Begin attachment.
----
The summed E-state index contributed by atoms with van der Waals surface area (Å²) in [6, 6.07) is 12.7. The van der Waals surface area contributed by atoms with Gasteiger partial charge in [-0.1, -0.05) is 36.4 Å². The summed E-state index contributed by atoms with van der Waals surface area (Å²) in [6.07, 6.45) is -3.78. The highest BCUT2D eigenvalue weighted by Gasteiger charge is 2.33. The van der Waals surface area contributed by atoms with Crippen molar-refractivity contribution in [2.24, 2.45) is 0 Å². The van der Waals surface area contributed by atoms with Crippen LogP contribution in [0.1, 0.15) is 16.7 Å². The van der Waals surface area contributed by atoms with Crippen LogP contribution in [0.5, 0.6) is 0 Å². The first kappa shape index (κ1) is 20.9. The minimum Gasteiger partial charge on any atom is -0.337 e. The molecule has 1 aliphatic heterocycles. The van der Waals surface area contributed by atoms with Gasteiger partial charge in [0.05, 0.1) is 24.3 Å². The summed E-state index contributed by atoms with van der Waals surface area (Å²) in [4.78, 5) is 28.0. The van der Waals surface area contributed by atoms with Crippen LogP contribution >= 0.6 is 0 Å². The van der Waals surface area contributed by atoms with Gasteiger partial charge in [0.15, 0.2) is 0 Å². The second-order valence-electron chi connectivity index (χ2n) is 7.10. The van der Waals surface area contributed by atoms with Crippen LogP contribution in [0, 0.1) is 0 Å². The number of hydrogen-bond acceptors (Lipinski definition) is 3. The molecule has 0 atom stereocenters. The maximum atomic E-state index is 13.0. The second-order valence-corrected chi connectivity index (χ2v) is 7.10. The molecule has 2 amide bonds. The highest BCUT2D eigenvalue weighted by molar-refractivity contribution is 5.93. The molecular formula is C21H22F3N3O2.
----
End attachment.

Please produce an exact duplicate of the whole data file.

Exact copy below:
The summed E-state index contributed by atoms with van der Waals surface area (Å²) in [6, 6.07) is 12.7. The van der Waals surface area contributed by atoms with Gasteiger partial charge in [-0.1, -0.05) is 36.4 Å². The summed E-state index contributed by atoms with van der Waals surface area (Å²) in [6.07, 6.45) is -3.78. The highest BCUT2D eigenvalue weighted by Gasteiger charge is 2.33. The van der Waals surface area contributed by atoms with Crippen molar-refractivity contribution in [2.24, 2.45) is 0 Å². The van der Waals surface area contributed by atoms with Crippen LogP contribution in [0.1, 0.15) is 16.7 Å². The van der Waals surface area contributed by atoms with Crippen LogP contribution in [0.5, 0.6) is 0 Å². The first kappa shape index (κ1) is 20.9. The minimum Gasteiger partial charge on any atom is -0.337 e. The molecule has 1 aliphatic heterocycles. The van der Waals surface area contributed by atoms with Gasteiger partial charge in [0.05, 0.1) is 24.3 Å². The summed E-state index contributed by atoms with van der Waals surface area (Å²) in [4.78, 5) is 28.0. The van der Waals surface area contributed by atoms with Crippen LogP contribution >= 0.6 is 0 Å². The van der Waals surface area contributed by atoms with Gasteiger partial charge in [0.15, 0.2) is 0 Å². The second-order valence-electron chi connectivity index (χ2n) is 7.10. The van der Waals surface area contributed by atoms with Crippen LogP contribution in [0, 0.1) is 0 Å². The number of hydrogen-bond acceptors (Lipinski definition) is 3. The molecule has 0 atom stereocenters. The maximum atomic E-state index is 13.0. The second-order valence-corrected chi connectivity index (χ2v) is 7.10. The molecule has 2 amide bonds. The highest BCUT2D eigenvalue weighted by molar-refractivity contribution is 5.93. The molecular formula is C21H22F3N3O2.